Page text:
- Software that tracks students' online activity is more often flagging incidents that lead to disciplinary action and law enforcement interactions rather than resulting in efforts to make students safer, according to a survey of students, parents and teachers by the Center for Democracy & Technology, a nonprofit that advocates for human rights in technology.
- Some 78% of teachers whose schools use monitoring software said students have been flagged for violating disciplinary policy while 54% of teachers polled said monitoring software was used to refer students to a counselor, therapist, or social worker for behavior-related interventions.
- This imbalance should lead school officials to consider ways to minimize harmful risks monitoring software can cause to students' civil rights, as well as to limit the unnecessary involvement of law enforcement, said Elizabeth Laird, director of the Equity in Civic Technology Project at CDT.
Education leaders and technology experts have been trying to find better practices for monitoring student online activity to prevent acts of violence while limiting unnecessary surveillance. More needs to be done to eliminate the harms, CDT said in a report about the survey results.
The survey also raised concerns about student monitoring activity leading to students of color being disproportionately disciplined, as well as the sexual identity of students being disclosed without their consent. For example, 48% of Black students and 55% of Hispanic students reported that they or another student at their school got disciplined as a result of student online monitoring, compared to 41% of White students.
The center surveyed 1,606 6th- to 12th-grade parents, 1,008 6th- to 10th-grade teachers, and 860 9th- to 12th-grade students. The online surveys were conducted in May and June. Student online monitoring activity can include tracking the contents of emails, internet search queries and more.
More teachers say monitoring is used for discipline
The center's report said as schools use technology to keep students safe, they should mitigate the disproportionate negative impacts of overbroad policing and surveillance. An especially concerning discovery from the survey was that 44% of teachers whose school uses monitoring software said students have been contacted by law enforcement due to a monitoring alert, said Laird.
"I think a trend that we see with all of this is sort of a lack of transparency around how these tools work, who has access to it, what are they doing with it," Laird said.
A Student Privacy Pledge promoted by educators, privacy advocates and ed tech leaders encourages ed tech companies to promise to only collect, use, share and retain students' private information for purposes authorized only by a school system, teacher or parent and student.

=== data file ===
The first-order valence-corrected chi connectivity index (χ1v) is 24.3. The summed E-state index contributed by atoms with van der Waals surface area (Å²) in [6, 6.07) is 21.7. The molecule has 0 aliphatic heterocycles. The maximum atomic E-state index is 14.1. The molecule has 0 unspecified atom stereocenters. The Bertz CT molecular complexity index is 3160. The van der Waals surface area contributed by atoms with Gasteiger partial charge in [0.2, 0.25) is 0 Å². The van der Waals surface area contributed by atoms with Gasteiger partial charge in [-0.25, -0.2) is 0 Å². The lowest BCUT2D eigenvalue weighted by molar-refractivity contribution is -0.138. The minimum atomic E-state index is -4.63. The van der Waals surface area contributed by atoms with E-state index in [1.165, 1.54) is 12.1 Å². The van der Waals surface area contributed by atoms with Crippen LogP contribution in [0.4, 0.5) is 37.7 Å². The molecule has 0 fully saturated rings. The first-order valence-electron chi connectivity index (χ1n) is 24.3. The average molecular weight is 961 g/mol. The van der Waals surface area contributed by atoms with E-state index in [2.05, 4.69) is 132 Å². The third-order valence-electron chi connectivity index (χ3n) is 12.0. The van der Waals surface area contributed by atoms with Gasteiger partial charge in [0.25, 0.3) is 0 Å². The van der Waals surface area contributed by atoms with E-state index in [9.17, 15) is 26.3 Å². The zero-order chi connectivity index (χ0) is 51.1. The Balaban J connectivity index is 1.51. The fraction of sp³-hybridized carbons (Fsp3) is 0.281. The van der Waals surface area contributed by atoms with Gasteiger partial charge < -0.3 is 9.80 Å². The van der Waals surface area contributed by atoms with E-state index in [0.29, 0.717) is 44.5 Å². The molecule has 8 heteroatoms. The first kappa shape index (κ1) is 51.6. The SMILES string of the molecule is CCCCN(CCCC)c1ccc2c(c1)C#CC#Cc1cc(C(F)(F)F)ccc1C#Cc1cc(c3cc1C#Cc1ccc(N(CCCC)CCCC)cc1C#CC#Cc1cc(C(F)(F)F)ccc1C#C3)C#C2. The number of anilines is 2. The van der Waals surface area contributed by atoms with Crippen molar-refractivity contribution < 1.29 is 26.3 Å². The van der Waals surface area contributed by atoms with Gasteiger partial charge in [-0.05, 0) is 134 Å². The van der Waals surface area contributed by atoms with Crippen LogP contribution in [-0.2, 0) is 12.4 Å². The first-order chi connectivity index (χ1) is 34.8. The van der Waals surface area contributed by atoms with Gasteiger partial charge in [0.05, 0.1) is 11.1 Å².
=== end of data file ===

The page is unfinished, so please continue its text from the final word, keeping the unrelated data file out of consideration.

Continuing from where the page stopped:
The survey did not specify the type of monitoring software in use, but did ask about monitoring software for school-issued devices and personal devices. While 89% of teachers said their schools track student activity on school-issued devices and/or personal devices, they said 80% of monitoring occurs on school-issued devices, compared to 18% on personal devices.
Of the teachers responding to the survey whose school uses monitoring software, 31% said they have received guidance about how to use the systems.
Some 65% of teachers in schools using monitoring software said they are responsible for following up on one or more of six types of alerts, which range from “tracking productivity/making sure students are staying on task” to "determining if a student is in need of urgent intervention to keep others safe."
Teachers concerned most with monitoring for cheating
Laird said she hopes education leaders use the report to better understand the potential harms of student monitoring software that can undermine efforts to keep students safe.
"You have to look at both the potential of data technology to help and weigh it against the risks," Laird said. "I think what schools are up against is just an incredible amount of pressure and urgency and demand to keep students safe."
Laird said explicit guidance to school systems about using existing laws that protect students' rights in online settings is needed. She hopes the U.S. Department of Education expands on recent discipline guidance for students with disabilities that emphasized discipline protections under the Individuals with Disabilities Education Act extend to virtual settings.
"Some of the student monitoring activity meant to support students actually is harming them through discipline practices," Laird said.